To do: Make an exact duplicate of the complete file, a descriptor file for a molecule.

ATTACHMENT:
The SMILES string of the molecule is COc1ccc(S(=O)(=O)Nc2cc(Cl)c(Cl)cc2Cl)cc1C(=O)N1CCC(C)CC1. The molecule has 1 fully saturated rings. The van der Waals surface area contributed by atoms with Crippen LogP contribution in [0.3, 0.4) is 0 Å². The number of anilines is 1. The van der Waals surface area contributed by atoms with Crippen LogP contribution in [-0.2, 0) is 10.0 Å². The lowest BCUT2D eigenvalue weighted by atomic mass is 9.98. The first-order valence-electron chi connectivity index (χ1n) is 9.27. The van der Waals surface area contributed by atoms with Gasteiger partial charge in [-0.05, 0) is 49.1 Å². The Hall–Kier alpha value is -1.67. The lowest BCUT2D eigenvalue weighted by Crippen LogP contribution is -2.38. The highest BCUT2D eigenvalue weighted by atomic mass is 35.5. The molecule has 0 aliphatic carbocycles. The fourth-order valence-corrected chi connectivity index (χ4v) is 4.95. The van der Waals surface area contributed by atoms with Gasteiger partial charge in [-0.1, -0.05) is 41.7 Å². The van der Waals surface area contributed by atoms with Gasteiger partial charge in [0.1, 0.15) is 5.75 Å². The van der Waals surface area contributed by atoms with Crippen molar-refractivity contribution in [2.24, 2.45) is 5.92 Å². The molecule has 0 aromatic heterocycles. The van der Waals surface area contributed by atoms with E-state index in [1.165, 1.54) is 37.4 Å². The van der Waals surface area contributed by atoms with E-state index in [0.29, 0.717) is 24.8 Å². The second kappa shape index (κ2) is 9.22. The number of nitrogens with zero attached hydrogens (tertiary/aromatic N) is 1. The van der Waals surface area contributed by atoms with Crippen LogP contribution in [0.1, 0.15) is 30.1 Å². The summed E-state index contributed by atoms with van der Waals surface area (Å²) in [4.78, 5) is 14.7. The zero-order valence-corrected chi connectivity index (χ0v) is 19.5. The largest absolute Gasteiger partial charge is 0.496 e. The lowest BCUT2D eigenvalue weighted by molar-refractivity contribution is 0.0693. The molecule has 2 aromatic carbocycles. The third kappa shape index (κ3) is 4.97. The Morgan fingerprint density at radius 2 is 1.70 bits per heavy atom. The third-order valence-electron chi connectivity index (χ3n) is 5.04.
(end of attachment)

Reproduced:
The SMILES string of the molecule is COc1ccc(S(=O)(=O)Nc2cc(Cl)c(Cl)cc2Cl)cc1C(=O)N1CCC(C)CC1. The molecule has 1 fully saturated rings. The van der Waals surface area contributed by atoms with Crippen LogP contribution in [0.3, 0.4) is 0 Å². The number of anilines is 1. The van der Waals surface area contributed by atoms with Crippen LogP contribution in [-0.2, 0) is 10.0 Å². The lowest BCUT2D eigenvalue weighted by atomic mass is 9.98. The first-order valence-electron chi connectivity index (χ1n) is 9.27. The van der Waals surface area contributed by atoms with Gasteiger partial charge in [-0.05, 0) is 49.1 Å². The Hall–Kier alpha value is -1.67. The lowest BCUT2D eigenvalue weighted by Crippen LogP contribution is -2.38. The highest BCUT2D eigenvalue weighted by atomic mass is 35.5. The molecule has 0 aliphatic carbocycles. The fourth-order valence-corrected chi connectivity index (χ4v) is 4.95. The van der Waals surface area contributed by atoms with Gasteiger partial charge in [-0.1, -0.05) is 41.7 Å². The van der Waals surface area contributed by atoms with Gasteiger partial charge in [0.1, 0.15) is 5.75 Å². The van der Waals surface area contributed by atoms with Crippen molar-refractivity contribution in [2.24, 2.45) is 5.92 Å². The molecule has 0 aromatic heterocycles. The van der Waals surface area contributed by atoms with E-state index in [1.165, 1.54) is 37.4 Å². The van der Waals surface area contributed by atoms with E-state index in [0.29, 0.717) is 24.8 Å². The second kappa shape index (κ2) is 9.22. The number of nitrogens with zero attached hydrogens (tertiary/aromatic N) is 1. The van der Waals surface area contributed by atoms with Crippen LogP contribution in [0.1, 0.15) is 30.1 Å². The summed E-state index contributed by atoms with van der Waals surface area (Å²) in [4.78, 5) is 14.7. The zero-order valence-corrected chi connectivity index (χ0v) is 19.5. The largest absolute Gasteiger partial charge is 0.496 e. The lowest BCUT2D eigenvalue weighted by molar-refractivity contribution is 0.0693. The molecule has 2 aromatic carbocycles. The third kappa shape index (κ3) is 4.97. The Morgan fingerprint density at radius 2 is 1.70 bits per heavy atom. The third-order valence-electron chi connectivity index (χ3n) is 5.04.